Afternoon showers and WFH

Taking a shower during a lunch break when working from home has been an unexpectedly cathartic joy during WFH.

Taking a lunch-hour shower when working from home has been an unexpectedly cathartic joy during WFH.

Of course these days are rare. But when the opportunity presents itself – a full afternoon hour with no meetings, when you aren’t drained by the forenoon’s work, and where you manage to have time for lunch too – a bit of Moroccan Rose in the middle of a day’s work is quite nice.
Amidst IDEs and slide decks and to-do post-its pasted on to my desk because they won’t stick to the wall, and a lot more stationery than I would ever use on a work day.

The bath scrub feels like rubbing fragrant sand on my back, yet there is nothing quite like scrubbing fragrant sand on your back as hot water flows seamlessly over it. It bothers me that the running shower doesn’t bother me as much as when water runs in the wash basin or even in a sink.

Lunch-break showers can last utmost 10 minutes. And I’m not just writing that because I’m wary of a colleague or my manager (or a future one) that might be reading this and questioning my work ethic otherwise. But because it’s a Neverland, a newly found one. Nothing quite like knowing you can waltz into your shower any moment and turn the knob to usher a trail of soothing warm water ready to caress you wholly, sending steam all up your bathroom mirror and curtain, washing down your hair and face and body.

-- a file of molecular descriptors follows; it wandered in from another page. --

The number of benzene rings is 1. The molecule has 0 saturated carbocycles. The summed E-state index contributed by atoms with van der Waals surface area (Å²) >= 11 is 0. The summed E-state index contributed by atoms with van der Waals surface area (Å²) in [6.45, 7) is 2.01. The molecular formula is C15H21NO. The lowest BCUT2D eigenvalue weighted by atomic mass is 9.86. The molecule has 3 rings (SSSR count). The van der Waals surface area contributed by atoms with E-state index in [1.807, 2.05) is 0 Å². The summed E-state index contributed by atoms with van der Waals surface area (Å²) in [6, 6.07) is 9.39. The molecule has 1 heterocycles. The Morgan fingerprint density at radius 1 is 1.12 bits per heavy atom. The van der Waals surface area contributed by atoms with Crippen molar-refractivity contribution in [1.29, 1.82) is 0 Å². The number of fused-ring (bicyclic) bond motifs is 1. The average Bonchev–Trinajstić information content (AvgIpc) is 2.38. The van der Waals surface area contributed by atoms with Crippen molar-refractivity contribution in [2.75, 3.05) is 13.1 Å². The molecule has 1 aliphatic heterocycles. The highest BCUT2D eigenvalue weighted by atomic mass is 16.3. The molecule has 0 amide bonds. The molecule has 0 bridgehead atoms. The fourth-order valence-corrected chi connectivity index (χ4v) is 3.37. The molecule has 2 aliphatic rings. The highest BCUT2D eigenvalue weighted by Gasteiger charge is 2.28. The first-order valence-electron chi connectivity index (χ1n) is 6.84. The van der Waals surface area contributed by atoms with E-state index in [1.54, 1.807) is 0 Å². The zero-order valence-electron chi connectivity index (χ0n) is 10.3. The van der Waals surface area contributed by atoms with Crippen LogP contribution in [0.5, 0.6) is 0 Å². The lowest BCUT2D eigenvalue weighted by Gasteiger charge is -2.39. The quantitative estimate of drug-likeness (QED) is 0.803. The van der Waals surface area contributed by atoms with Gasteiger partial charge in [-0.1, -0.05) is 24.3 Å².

I don’t know if one day I’d take an afternoon shower because I’m frustrated or foggy at work, but let’s hope not.

Snapshot from Finding Neverland, 2004.


I’m the stuff of dreams.

A recurring setting from an old memory, brought to the anterior only in sleep. A fantastical land you created to accommodate all that didn’t in the tangible world. As years passed, you brought with you certain others– friends and family from school and college and work. You’d jump across rooftops and meld into rainbows, you’d watch shooting stars flash past as Coldplay played in the background.

You’d come to me in the best of times and the worst of times. And I’d stir up concoctions customized to the cause , swaying the rains and waves while the winds gently chimed. And so on some days, there would be fireworks against starry skies, on others you would walk the meadows while the sun shined.

As a child you’d bring along all the lullabies your parents sang to you, the humming tunes of young days and younger nights that still resonate within.
And then one day, you asked if you’d sing to your own kids someday. I stayed silent, not knowing what to say-

“It can never sound as good anyway”.

I smiled. Time was unkind – not that I hadn’t tried.
They had claimed you after all.

Until we meet again, as you will, under pretext of an adult asleep. I know with a knowing, for I’ve weaved all your dreams.

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